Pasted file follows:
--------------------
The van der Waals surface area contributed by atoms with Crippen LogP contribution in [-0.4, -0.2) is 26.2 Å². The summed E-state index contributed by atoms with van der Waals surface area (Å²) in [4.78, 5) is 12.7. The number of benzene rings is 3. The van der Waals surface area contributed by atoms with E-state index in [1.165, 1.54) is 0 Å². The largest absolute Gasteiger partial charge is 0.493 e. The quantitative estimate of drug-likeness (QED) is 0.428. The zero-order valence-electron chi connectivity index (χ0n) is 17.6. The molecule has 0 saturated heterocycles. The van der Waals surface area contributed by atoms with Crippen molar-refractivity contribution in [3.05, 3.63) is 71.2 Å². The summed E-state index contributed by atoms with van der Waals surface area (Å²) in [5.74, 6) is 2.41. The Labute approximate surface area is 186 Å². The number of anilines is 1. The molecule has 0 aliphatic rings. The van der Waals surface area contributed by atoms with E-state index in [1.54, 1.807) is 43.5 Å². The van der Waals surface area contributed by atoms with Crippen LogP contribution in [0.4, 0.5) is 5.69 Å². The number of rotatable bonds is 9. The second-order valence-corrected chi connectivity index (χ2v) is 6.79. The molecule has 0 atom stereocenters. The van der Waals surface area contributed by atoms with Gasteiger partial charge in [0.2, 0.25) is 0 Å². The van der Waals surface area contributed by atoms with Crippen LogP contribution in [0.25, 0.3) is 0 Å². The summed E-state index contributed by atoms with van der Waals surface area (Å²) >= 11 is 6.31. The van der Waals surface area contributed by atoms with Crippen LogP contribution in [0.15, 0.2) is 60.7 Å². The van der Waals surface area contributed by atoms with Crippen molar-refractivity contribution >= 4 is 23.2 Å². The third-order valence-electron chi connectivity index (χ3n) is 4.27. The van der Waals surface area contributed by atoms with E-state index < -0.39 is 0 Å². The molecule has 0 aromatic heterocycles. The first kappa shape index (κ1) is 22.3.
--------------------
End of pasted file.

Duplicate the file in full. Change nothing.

The van der Waals surface area contributed by atoms with Crippen LogP contribution in [-0.4, -0.2) is 26.2 Å². The summed E-state index contributed by atoms with van der Waals surface area (Å²) in [4.78, 5) is 12.7. The number of benzene rings is 3. The van der Waals surface area contributed by atoms with E-state index in [1.165, 1.54) is 0 Å². The largest absolute Gasteiger partial charge is 0.493 e. The quantitative estimate of drug-likeness (QED) is 0.428. The zero-order valence-electron chi connectivity index (χ0n) is 17.6. The molecule has 0 saturated heterocycles. The van der Waals surface area contributed by atoms with Crippen molar-refractivity contribution in [3.05, 3.63) is 71.2 Å². The summed E-state index contributed by atoms with van der Waals surface area (Å²) in [5.74, 6) is 2.41. The Labute approximate surface area is 186 Å². The number of anilines is 1. The molecule has 0 aliphatic rings. The van der Waals surface area contributed by atoms with E-state index in [1.54, 1.807) is 43.5 Å². The van der Waals surface area contributed by atoms with Crippen LogP contribution in [0.4, 0.5) is 5.69 Å². The number of rotatable bonds is 9. The second-order valence-corrected chi connectivity index (χ2v) is 6.79. The molecule has 0 atom stereocenters. The van der Waals surface area contributed by atoms with Gasteiger partial charge in [0.2, 0.25) is 0 Å². The van der Waals surface area contributed by atoms with Crippen LogP contribution in [0.25, 0.3) is 0 Å². The summed E-state index contributed by atoms with van der Waals surface area (Å²) >= 11 is 6.31. The van der Waals surface area contributed by atoms with Crippen LogP contribution in [0.15, 0.2) is 60.7 Å². The van der Waals surface area contributed by atoms with Crippen molar-refractivity contribution >= 4 is 23.2 Å². The third-order valence-electron chi connectivity index (χ3n) is 4.27. The van der Waals surface area contributed by atoms with E-state index < -0.39 is 0 Å². The molecule has 0 aromatic heterocycles. The first kappa shape index (κ1) is 22.3.